In this episode of the Plant Medicine Podcast, Adam Aronovich discusses the phenomenon of psychedelic narcissism. He discusses the clinical vs. colloquial understandings of narcissism, the intersections of the psychedelic movement and conspiracy theories, the importance of social and communal support for avoiding ego inflation following psychedelic or spiritual experiences, and the importance of humor in combating spiritual narcissism.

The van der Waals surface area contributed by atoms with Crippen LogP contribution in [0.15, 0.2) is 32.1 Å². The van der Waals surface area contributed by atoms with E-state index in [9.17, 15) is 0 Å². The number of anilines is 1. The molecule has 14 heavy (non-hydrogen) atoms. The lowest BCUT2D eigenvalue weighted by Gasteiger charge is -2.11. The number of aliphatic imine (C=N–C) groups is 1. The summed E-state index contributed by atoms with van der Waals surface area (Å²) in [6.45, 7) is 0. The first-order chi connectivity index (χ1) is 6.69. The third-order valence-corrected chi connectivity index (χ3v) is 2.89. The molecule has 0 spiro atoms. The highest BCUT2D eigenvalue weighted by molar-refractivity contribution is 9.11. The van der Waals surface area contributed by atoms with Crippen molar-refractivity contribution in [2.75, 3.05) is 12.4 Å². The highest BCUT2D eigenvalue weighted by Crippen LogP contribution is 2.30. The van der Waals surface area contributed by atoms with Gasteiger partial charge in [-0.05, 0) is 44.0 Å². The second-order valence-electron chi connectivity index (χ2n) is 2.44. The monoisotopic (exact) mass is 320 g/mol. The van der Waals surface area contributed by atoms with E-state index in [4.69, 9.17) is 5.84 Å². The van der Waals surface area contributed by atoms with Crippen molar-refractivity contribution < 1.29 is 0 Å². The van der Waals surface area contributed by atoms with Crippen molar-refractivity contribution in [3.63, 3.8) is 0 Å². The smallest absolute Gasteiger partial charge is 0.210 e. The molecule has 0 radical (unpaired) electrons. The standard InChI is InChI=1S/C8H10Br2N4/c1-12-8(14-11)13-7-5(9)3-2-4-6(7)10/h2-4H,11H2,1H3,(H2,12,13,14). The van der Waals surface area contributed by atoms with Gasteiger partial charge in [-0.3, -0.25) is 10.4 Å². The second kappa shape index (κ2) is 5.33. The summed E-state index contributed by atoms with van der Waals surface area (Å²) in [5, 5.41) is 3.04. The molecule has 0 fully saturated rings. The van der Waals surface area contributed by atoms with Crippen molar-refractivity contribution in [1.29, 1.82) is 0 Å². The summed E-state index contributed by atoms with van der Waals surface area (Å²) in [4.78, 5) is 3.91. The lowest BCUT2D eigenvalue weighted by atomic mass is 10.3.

“In this episode of the Plant Medicine Podcast, Adam Aronovich returns to discuss the phenomenon of psychedelic narcissism. Adam is a doctoral candidate at the Universitat Rovira i Virgili in Spain, focusing on Medical Anthropology and Cultural Psychiatry. He is an active member of the Medical Anthropology Research Center (MARC) and part of the Ayahuasca Community Committee at the Chacruna Institute for Psychedelic Plant Medicines. In the last four years he has conducted extensive fieldwork in the Peruvian Amazon, where he has been doing qualitative research in collaboration with ICEERS, the Beckley Foundation, and, more recently, the Centre for Psychedelic Studies at Imperial College. Beyond his work conducting and coordinating research, Adam regularly facilitates workshops at the Temple of the Way of Light, a prestigious healing center in the Iquitos area. In this wide-ranging conversation, Adam unpacks some of the darker sides of the modern psychedelic movement, discussing the psychosocial dynamics around psychedelic use which can lead to things such as ego inflation, conspiratorial thinking, and narcissism. Adam recalls his own experiences slipping into messianic fantasies during a period of initial enthusiasm around psychedelic experiences. He views issues of alienation and lack of social support as being instrumental in leading to these types of delusions following profound spiritual experiences. While it is difficult to reach people who’ve slipped into psychedelic narcissism, Adam suggests that communal support is the best safeguard against these dangers and the most effective strategy for grounding people who’ve lost touch with reality. Drawing on his academic expertise, Adam distinguishes traditional uses of plant medicines from the Western paradigm for approaching psychedelics. He stresses the relational and communal aspects of the spiritual traditions which use psychedelics ceremonially. The pro-social aspects of these wisdom traditions, he claims, help safeguard against the traps of psychedelic narcissism and ego inflation, as there are established mechanisms for keeping people grounded following intense spiritual experiences. Adam closes the discussion with an insightful analysis of modern gurus and self-proclaimed shamans. Adam encourages people to beware of deeply held spiritual fantasies, where a master can appear as more than human. Instead, he emphasizes that even skillful and well-intentioned healers are themselves nothing more than human beings, so there will always be imperfection and messiness. This does not, however, mean that impactful work cannot happen—in fact, this insight helps protect against the idolization of charismatic psychedelic personalities, which can lead to harmful experiences. In this episode: Defining psychedelic narcissism Clinical vs colloquial understandings of narcissism The intersections of the psychedelic movement and conspiracy theories The importance of social and communal support for avoiding ego inflation following psychedelic or spiritual experiences How psychedelic experiences can actually deepen ego attachments and accentuate narcissistic tendencies The importance of humor in combating spiritual narcissism Quotes: “Many of the underlying ideologies upon which Western cultures were built, like hyper-individualism and so on, kind of predispose us and prime us for certain aspects of narcissism.” [5:36] “Ego inflation, spiritual narcissism, messianic episodes—all of these are things that are fairly common within both people who are in some sort of spiritual or psychedelic path.” [12:17] “In traditional societies for the most part really there isn’t such a thing as a self-proclaimed shaman. A person doesn’t wake up one morning and is like ‘oh, I’m the shaman’—that’s a title or a role or a recognition given to that person by the community.” [38:03] “The best measure of whether somebody is genuine and helpful is not whatever credentials or titles he assigns to himself, but rather what other people feel. So, you know, you will know a tree by its fruits.” [45:08] “Having these experiences by themselves does not necessarily mean spiritual growth or psychological development or any enhanced benefit if we’re not constantly, painfully, mindful of how we actually integrate and embody those things in daily life over very long periods of time.” [54:29] Links: Adam on Instagram Temple of the Way of Light Psychedelic Medicine Association Porangui”